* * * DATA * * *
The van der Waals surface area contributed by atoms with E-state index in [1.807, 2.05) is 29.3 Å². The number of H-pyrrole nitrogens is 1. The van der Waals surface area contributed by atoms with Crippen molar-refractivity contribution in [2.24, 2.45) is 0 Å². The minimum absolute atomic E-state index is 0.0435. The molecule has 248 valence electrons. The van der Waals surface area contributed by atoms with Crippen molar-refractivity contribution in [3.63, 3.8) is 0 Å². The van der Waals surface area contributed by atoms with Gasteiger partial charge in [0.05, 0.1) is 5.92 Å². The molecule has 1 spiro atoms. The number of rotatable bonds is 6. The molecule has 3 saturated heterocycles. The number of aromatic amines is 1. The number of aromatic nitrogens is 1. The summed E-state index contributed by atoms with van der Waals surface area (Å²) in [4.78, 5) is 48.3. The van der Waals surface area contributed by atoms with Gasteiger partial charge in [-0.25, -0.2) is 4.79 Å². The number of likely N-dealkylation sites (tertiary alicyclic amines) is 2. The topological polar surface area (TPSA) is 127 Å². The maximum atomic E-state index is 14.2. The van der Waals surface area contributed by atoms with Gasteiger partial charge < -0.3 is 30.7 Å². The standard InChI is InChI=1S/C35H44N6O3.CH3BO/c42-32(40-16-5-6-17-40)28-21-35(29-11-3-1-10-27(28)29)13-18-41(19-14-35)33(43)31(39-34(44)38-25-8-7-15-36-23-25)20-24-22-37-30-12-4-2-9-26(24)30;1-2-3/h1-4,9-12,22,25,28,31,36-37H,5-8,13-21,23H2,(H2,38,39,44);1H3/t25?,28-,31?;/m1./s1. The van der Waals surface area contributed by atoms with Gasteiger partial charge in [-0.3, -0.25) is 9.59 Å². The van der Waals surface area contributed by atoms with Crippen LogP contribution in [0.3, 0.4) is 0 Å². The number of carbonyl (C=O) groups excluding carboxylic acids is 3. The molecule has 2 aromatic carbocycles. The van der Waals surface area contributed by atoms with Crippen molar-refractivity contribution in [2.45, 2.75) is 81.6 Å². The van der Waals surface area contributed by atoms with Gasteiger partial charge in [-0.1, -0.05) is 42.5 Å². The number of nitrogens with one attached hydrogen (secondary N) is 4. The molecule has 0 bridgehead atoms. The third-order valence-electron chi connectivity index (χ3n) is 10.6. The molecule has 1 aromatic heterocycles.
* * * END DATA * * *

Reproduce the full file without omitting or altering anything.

The van der Waals surface area contributed by atoms with E-state index in [1.807, 2.05) is 29.3 Å². The number of H-pyrrole nitrogens is 1. The van der Waals surface area contributed by atoms with Crippen molar-refractivity contribution in [2.24, 2.45) is 0 Å². The minimum absolute atomic E-state index is 0.0435. The molecule has 248 valence electrons. The van der Waals surface area contributed by atoms with Crippen molar-refractivity contribution in [3.63, 3.8) is 0 Å². The van der Waals surface area contributed by atoms with Gasteiger partial charge in [0.05, 0.1) is 5.92 Å². The molecule has 1 spiro atoms. The number of rotatable bonds is 6. The molecule has 3 saturated heterocycles. The number of aromatic amines is 1. The number of aromatic nitrogens is 1. The summed E-state index contributed by atoms with van der Waals surface area (Å²) in [4.78, 5) is 48.3. The van der Waals surface area contributed by atoms with Gasteiger partial charge in [-0.25, -0.2) is 4.79 Å². The number of likely N-dealkylation sites (tertiary alicyclic amines) is 2. The topological polar surface area (TPSA) is 127 Å². The maximum atomic E-state index is 14.2. The van der Waals surface area contributed by atoms with Gasteiger partial charge < -0.3 is 30.7 Å². The standard InChI is InChI=1S/C35H44N6O3.CH3BO/c42-32(40-16-5-6-17-40)28-21-35(29-11-3-1-10-27(28)29)13-18-41(19-14-35)33(43)31(39-34(44)38-25-8-7-15-36-23-25)20-24-22-37-30-12-4-2-9-26(24)30;1-2-3/h1-4,9-12,22,25,28,31,36-37H,5-8,13-21,23H2,(H2,38,39,44);1H3/t25?,28-,31?;/m1./s1. The van der Waals surface area contributed by atoms with Gasteiger partial charge in [-0.3, -0.25) is 9.59 Å². The van der Waals surface area contributed by atoms with Crippen LogP contribution in [0.3, 0.4) is 0 Å². The number of carbonyl (C=O) groups excluding carboxylic acids is 3. The molecule has 2 aromatic carbocycles. The van der Waals surface area contributed by atoms with Crippen molar-refractivity contribution in [2.45, 2.75) is 81.6 Å². The van der Waals surface area contributed by atoms with Gasteiger partial charge in [-0.1, -0.05) is 42.5 Å². The number of nitrogens with one attached hydrogen (secondary N) is 4. The molecule has 0 bridgehead atoms. The third-order valence-electron chi connectivity index (χ3n) is 10.6. The molecule has 1 aromatic heterocycles.